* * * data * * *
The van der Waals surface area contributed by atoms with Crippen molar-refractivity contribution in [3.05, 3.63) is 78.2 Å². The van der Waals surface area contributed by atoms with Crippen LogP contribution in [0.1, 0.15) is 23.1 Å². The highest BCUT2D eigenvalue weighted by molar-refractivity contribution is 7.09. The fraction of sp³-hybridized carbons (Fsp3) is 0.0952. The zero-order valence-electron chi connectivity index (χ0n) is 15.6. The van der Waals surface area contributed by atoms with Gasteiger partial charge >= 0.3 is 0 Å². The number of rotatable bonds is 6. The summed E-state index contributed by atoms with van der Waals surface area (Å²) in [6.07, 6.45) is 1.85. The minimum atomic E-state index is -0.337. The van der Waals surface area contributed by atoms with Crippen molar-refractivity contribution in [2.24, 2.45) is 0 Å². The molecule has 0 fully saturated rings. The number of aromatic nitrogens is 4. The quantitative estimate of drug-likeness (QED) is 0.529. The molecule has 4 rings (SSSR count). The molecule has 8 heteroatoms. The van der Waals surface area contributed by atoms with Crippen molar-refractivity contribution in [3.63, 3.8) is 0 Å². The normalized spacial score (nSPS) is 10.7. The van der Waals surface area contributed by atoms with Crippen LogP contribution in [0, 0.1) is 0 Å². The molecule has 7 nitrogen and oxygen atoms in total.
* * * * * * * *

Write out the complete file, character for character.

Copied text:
The van der Waals surface area contributed by atoms with Crippen molar-refractivity contribution in [3.05, 3.63) is 78.2 Å². The van der Waals surface area contributed by atoms with Crippen LogP contribution in [0.1, 0.15) is 23.1 Å². The highest BCUT2D eigenvalue weighted by molar-refractivity contribution is 7.09. The fraction of sp³-hybridized carbons (Fsp3) is 0.0952. The zero-order valence-electron chi connectivity index (χ0n) is 15.6. The van der Waals surface area contributed by atoms with Gasteiger partial charge >= 0.3 is 0 Å². The number of rotatable bonds is 6. The summed E-state index contributed by atoms with van der Waals surface area (Å²) in [6.07, 6.45) is 1.85. The minimum atomic E-state index is -0.337. The van der Waals surface area contributed by atoms with Crippen molar-refractivity contribution in [2.24, 2.45) is 0 Å². The molecule has 0 fully saturated rings. The number of aromatic nitrogens is 4. The quantitative estimate of drug-likeness (QED) is 0.529. The molecule has 4 rings (SSSR count). The molecule has 8 heteroatoms. The van der Waals surface area contributed by atoms with Crippen molar-refractivity contribution in [3.63, 3.8) is 0 Å². The normalized spacial score (nSPS) is 10.7. The van der Waals surface area contributed by atoms with Crippen LogP contribution in [0, 0.1) is 0 Å². The molecule has 7 nitrogen and oxygen atoms in total.